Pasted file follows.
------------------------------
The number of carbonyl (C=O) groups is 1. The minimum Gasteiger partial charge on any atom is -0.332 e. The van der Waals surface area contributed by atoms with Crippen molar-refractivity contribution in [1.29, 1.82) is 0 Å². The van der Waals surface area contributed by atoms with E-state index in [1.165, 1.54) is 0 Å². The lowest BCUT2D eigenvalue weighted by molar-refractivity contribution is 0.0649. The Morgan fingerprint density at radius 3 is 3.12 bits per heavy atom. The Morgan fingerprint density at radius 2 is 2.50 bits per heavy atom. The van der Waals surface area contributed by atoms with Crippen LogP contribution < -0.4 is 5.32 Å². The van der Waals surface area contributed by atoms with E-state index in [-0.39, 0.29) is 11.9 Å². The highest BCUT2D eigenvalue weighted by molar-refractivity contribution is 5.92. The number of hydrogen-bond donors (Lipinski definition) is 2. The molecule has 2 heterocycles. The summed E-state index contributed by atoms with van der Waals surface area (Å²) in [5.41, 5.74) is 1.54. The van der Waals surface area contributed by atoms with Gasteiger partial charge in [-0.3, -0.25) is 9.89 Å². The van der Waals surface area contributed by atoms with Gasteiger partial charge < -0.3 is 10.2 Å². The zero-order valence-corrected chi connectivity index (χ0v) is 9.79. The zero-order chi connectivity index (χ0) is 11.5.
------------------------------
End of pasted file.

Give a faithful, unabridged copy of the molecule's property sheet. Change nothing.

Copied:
The number of carbonyl (C=O) groups is 1. The minimum Gasteiger partial charge on any atom is -0.332 e. The van der Waals surface area contributed by atoms with Crippen molar-refractivity contribution in [1.29, 1.82) is 0 Å². The van der Waals surface area contributed by atoms with E-state index in [1.165, 1.54) is 0 Å². The lowest BCUT2D eigenvalue weighted by molar-refractivity contribution is 0.0649. The Morgan fingerprint density at radius 3 is 3.12 bits per heavy atom. The Morgan fingerprint density at radius 2 is 2.50 bits per heavy atom. The van der Waals surface area contributed by atoms with Crippen LogP contribution < -0.4 is 5.32 Å². The van der Waals surface area contributed by atoms with E-state index in [-0.39, 0.29) is 11.9 Å². The highest BCUT2D eigenvalue weighted by molar-refractivity contribution is 5.92. The number of hydrogen-bond donors (Lipinski definition) is 2. The molecule has 2 heterocycles. The summed E-state index contributed by atoms with van der Waals surface area (Å²) in [5.41, 5.74) is 1.54. The van der Waals surface area contributed by atoms with Gasteiger partial charge in [-0.3, -0.25) is 9.89 Å². The van der Waals surface area contributed by atoms with Gasteiger partial charge < -0.3 is 10.2 Å². The zero-order valence-corrected chi connectivity index (χ0v) is 9.79. The zero-order chi connectivity index (χ0) is 11.5.